Trying not to lose the plot: are exam grades the whole point of my job?

11th February 2016 at 15:01
Subject Genius, Stephanie Grant, Trying not to lost the plot: are exam grades the whole point of my job?

It's very much the midst of key teaching time with exam classes at the moment, in case you hadn't noticed: the next weeks between now and exam leave are mapped out, we get much grumpier than normal about late homeworks and poor tests, and for those teaching new specifications we are anxiously trying to establish if we are getting it right. This is especially true for the new A-level with its new practical work setup. We are keen to get it right of course and for all the right reasons - pupils' grades matter hugely to those individuals, it would be wrong to say grades are not important. However, are we in danger of this being at the expense of what our job is really all about?

Spending too much time worrying about the exact procedures we are employing for the new practical work (which really does seem, touch wood, at least intended to be incredibly common sense) is in danger of seeing us lose the plot. We are really here to inspire and facilitate a love and understanding of the subject we enjoy so much, surely that is our primary goal. The ethos particularly in one school I have taught in was very much that good teaching and fostering a love of learning and independence should mean that exam results look after themselves. Of course a beady eye on the specification is important. When we embark on revision, endless past papers are probably also important. Getting practical work embedded well, and as intended, in the new A-level is important. But not at the expense of losing site of our real vocation.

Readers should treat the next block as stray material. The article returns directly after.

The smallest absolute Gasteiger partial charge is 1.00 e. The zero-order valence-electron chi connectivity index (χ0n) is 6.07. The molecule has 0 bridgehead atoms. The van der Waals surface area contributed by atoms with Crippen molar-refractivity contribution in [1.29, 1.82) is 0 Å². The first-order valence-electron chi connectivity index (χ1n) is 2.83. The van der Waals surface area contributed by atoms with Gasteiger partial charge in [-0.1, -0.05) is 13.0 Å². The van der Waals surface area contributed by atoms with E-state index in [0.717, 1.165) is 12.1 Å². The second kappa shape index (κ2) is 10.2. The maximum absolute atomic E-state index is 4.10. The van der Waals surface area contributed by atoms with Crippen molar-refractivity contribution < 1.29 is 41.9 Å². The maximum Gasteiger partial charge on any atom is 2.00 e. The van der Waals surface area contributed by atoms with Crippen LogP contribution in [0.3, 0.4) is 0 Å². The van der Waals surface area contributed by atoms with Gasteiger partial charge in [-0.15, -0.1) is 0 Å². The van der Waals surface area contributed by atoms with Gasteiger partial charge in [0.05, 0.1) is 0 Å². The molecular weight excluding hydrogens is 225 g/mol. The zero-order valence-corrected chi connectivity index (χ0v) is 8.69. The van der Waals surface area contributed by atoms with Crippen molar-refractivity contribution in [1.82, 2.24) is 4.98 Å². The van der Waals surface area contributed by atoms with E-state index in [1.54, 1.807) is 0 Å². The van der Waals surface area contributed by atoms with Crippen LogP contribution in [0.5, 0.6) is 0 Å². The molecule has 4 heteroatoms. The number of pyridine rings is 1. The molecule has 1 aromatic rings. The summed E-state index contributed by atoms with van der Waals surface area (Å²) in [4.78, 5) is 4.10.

At the start of term I was briefly at the excellent ASE conference in Birmingham. As well as the exhibition hall I attended two sessions. One was to reassure myself about the new practical endorsement. It was well explained by the deliverer and very reassuring. However I was surprised when some participants a) were getting very wound up generally and b) it emerged had just come from a different session on exactly the same topic! Bizarre! I left slightly before the end to make it to what I really had my eye on all along. A 13 year old environmentalist, Mya-Rose Craig, @Birdgirl UK, speaking in a lecture hall to encourage teachers to inspire the next generation of environmentalists. She was fantastic - really inspiring, and as a physicist out of my depth in many ways I learnt a lot. But she was speaking to, at most, ten of us. The previous session had been packed! Where were the other hundreds of attendees of the conference? Sadly probably in more sessions about exams either directly or indirectly. What a wasted opportunity.
So, it might be February, dark, exhausting, and we might have reports and tests coming out of our ears. But don't forget the whole point! I am en route to Astrofest as I write - a fantastic annual pilgrimage to hear about the latest research and results from various astrophysics and astronomy related projects. In moments I have thought 'why did I book onto this with all the work I have on right now, missing sixth form lessons to be here and having all that marking waiting in a pile on my desk for the weekend's entertainment', but I am so pleased I did. I don't think I should feel too guilty about this annual guilty pleasure after all.